Our lymphatic system is a series of vessels that serves to collect fluid and debris from the the tissues of the body and then return this material to general circulation. The “pump” of the lymphatic system and circulation is muscular movement or massage, including dry brushing.
Even a gentle brushing can help remove the outer layer of dead skin, giving you fresh and soft skin.
There is a growing body of research that confirms what we already feel is true: massage helps to reduce stress. We don’t necessarily have to schedule a spa treatment to enjoy this effect. We can simply reduce our own stress through the self-massage technique of dry brushing.
Some of the documented benefits of massage include regulation and release of the neurotransmitters and hormones that elevate our mood. So when you need that hit of serotonin, oxytocin, or dopamine, try dry brushing.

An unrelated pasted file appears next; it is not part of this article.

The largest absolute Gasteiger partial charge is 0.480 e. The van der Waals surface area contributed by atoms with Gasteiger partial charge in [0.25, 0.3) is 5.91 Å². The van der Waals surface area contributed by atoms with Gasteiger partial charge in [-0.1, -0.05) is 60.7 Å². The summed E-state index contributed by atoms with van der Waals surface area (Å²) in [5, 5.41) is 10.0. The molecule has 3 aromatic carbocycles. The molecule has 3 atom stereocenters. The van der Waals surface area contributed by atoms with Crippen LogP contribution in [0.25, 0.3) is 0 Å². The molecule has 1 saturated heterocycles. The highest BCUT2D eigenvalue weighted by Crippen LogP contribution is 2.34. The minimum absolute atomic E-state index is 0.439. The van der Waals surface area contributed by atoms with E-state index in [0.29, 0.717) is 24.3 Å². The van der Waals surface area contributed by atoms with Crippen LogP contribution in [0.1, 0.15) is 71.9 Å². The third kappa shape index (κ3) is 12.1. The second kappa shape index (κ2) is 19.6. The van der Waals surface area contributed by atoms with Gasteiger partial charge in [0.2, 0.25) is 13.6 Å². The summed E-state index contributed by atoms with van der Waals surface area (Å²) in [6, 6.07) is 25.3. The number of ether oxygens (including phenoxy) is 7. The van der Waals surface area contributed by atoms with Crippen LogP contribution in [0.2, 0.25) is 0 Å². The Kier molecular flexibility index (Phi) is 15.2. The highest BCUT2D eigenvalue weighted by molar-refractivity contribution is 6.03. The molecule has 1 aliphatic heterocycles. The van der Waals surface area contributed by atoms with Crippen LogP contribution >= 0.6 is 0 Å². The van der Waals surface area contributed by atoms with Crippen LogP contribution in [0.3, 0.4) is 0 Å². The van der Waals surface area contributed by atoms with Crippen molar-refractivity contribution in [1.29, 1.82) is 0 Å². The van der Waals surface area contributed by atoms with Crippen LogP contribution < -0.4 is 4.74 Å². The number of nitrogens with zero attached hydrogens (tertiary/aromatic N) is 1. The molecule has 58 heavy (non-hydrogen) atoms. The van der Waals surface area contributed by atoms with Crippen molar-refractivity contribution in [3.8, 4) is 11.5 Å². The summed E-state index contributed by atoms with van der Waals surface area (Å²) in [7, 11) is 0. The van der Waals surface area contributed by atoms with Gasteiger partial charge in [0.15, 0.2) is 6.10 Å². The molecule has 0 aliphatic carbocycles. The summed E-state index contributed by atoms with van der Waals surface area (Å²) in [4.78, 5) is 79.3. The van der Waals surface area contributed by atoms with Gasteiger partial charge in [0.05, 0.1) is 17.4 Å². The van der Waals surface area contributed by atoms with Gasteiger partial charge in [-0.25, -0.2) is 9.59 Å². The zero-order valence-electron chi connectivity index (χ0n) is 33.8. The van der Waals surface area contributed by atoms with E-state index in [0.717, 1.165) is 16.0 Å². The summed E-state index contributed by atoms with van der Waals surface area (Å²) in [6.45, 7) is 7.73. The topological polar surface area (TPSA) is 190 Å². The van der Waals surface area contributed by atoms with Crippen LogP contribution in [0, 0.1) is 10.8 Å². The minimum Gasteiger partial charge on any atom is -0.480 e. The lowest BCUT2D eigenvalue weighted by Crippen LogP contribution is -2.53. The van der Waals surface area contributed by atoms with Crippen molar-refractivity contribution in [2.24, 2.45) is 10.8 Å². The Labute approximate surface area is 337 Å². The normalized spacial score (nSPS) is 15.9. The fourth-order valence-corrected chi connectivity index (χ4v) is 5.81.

Dry brushing has a gentle stimulating effect, not only on the skin, but the entire body. It may not quite be as strong as that double espresso but it can be part of your morning routine that wakes you up and gets you ready for your day.
How to Do It
As the name of the technique suggests, do dry brushing—dry. Do it before you rinse, and before you apply any oil and/or lotion.
When Not to Do It
Skip dry brushing if you have burns or active skin irritations or infections.
Brush toward your heart to encourage circulation of the lymphatic system. In Ayurvedic massage, the general technique is circular strokes around the joints and abdominal area with long strokes along the long bones of the arms and legs.
If you’re interested in trying dry brushing for yourself, our Fall 2018 Bliss Kit Box with the BATHE Ritual will include a natural bristle dry brush, more in-depth information on dry brushing, and the details on how you can include dry brushing in your own spa-at-home ritual.